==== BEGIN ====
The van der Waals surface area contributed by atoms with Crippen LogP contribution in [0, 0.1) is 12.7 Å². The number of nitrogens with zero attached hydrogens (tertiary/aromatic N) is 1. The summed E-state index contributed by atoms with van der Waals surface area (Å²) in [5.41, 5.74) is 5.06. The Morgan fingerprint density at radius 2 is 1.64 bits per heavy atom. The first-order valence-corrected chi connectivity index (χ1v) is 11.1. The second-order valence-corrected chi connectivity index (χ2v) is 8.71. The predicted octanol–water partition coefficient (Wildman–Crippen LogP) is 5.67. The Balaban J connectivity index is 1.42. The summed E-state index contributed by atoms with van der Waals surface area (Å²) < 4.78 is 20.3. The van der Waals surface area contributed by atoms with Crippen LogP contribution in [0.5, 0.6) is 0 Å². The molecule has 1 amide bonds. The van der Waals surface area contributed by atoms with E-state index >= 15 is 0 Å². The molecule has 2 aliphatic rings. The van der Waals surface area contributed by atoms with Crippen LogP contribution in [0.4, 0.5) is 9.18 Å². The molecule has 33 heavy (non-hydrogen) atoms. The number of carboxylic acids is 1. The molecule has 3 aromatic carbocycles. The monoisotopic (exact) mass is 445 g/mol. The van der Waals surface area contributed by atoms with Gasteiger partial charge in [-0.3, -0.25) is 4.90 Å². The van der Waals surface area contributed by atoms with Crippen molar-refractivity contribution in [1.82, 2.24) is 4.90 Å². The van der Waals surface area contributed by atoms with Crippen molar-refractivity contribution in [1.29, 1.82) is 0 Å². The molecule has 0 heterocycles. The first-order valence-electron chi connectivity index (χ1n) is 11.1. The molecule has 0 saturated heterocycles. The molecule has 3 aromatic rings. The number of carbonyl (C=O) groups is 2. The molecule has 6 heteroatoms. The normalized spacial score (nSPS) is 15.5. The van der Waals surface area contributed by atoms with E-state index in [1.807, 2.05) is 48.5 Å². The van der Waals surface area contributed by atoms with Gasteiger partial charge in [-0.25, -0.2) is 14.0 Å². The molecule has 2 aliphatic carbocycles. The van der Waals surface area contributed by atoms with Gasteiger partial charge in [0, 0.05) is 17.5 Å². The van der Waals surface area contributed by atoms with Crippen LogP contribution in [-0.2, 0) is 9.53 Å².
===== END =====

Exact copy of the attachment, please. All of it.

The van der Waals surface area contributed by atoms with Crippen LogP contribution in [0, 0.1) is 12.7 Å². The number of nitrogens with zero attached hydrogens (tertiary/aromatic N) is 1. The summed E-state index contributed by atoms with van der Waals surface area (Å²) in [5.41, 5.74) is 5.06. The Morgan fingerprint density at radius 2 is 1.64 bits per heavy atom. The first-order valence-corrected chi connectivity index (χ1v) is 11.1. The second-order valence-corrected chi connectivity index (χ2v) is 8.71. The predicted octanol–water partition coefficient (Wildman–Crippen LogP) is 5.67. The Balaban J connectivity index is 1.42. The summed E-state index contributed by atoms with van der Waals surface area (Å²) < 4.78 is 20.3. The van der Waals surface area contributed by atoms with Crippen LogP contribution in [0.5, 0.6) is 0 Å². The molecule has 1 amide bonds. The van der Waals surface area contributed by atoms with E-state index >= 15 is 0 Å². The molecule has 2 aliphatic rings. The van der Waals surface area contributed by atoms with Crippen LogP contribution in [0.4, 0.5) is 9.18 Å². The molecule has 33 heavy (non-hydrogen) atoms. The number of carboxylic acids is 1. The molecule has 3 aromatic carbocycles. The monoisotopic (exact) mass is 445 g/mol. The van der Waals surface area contributed by atoms with Gasteiger partial charge in [-0.3, -0.25) is 4.90 Å². The van der Waals surface area contributed by atoms with Crippen molar-refractivity contribution in [1.82, 2.24) is 4.90 Å². The van der Waals surface area contributed by atoms with Crippen molar-refractivity contribution in [1.29, 1.82) is 0 Å². The molecule has 0 heterocycles. The first-order valence-electron chi connectivity index (χ1n) is 11.1. The molecule has 0 saturated heterocycles. The molecule has 3 aromatic rings. The number of carbonyl (C=O) groups is 2. The molecule has 6 heteroatoms. The normalized spacial score (nSPS) is 15.5. The van der Waals surface area contributed by atoms with E-state index in [1.807, 2.05) is 48.5 Å². The van der Waals surface area contributed by atoms with Gasteiger partial charge in [-0.25, -0.2) is 14.0 Å². The molecule has 2 aliphatic carbocycles. The van der Waals surface area contributed by atoms with Gasteiger partial charge in [0, 0.05) is 17.5 Å². The van der Waals surface area contributed by atoms with Crippen LogP contribution in [-0.2, 0) is 9.53 Å².